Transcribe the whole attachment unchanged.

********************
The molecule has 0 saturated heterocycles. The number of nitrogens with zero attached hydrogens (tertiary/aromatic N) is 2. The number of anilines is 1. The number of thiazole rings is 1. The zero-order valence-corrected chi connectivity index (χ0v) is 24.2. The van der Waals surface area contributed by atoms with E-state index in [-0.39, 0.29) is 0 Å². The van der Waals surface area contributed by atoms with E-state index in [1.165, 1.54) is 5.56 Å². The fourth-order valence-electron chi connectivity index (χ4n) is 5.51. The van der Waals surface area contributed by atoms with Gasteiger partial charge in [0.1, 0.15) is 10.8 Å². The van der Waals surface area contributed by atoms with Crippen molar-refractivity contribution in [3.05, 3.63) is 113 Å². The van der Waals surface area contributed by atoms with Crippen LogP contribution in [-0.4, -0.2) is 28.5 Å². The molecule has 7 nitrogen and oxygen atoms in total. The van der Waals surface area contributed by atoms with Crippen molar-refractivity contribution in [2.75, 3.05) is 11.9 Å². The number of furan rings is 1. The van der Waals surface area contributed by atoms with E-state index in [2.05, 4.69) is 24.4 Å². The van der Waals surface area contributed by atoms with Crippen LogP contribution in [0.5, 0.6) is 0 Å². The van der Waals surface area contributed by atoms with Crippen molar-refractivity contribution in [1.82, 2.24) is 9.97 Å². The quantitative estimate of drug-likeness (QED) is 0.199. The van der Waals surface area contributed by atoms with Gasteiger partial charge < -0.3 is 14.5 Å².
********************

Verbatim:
The molecule has 0 saturated heterocycles. The number of nitrogens with zero attached hydrogens (tertiary/aromatic N) is 2. The number of anilines is 1. The number of thiazole rings is 1. The zero-order valence-corrected chi connectivity index (χ0v) is 24.2. The van der Waals surface area contributed by atoms with E-state index in [-0.39, 0.29) is 0 Å². The van der Waals surface area contributed by atoms with E-state index in [1.165, 1.54) is 5.56 Å². The fourth-order valence-electron chi connectivity index (χ4n) is 5.51. The van der Waals surface area contributed by atoms with Gasteiger partial charge in [0.1, 0.15) is 10.8 Å². The van der Waals surface area contributed by atoms with Crippen molar-refractivity contribution in [3.05, 3.63) is 113 Å². The van der Waals surface area contributed by atoms with Crippen LogP contribution in [-0.4, -0.2) is 28.5 Å². The molecule has 7 nitrogen and oxygen atoms in total. The van der Waals surface area contributed by atoms with Crippen molar-refractivity contribution in [2.75, 3.05) is 11.9 Å². The number of furan rings is 1. The van der Waals surface area contributed by atoms with E-state index in [2.05, 4.69) is 24.4 Å². The van der Waals surface area contributed by atoms with Crippen LogP contribution in [0.5, 0.6) is 0 Å². The van der Waals surface area contributed by atoms with Crippen molar-refractivity contribution in [1.82, 2.24) is 9.97 Å². The quantitative estimate of drug-likeness (QED) is 0.199. The van der Waals surface area contributed by atoms with Gasteiger partial charge < -0.3 is 14.5 Å².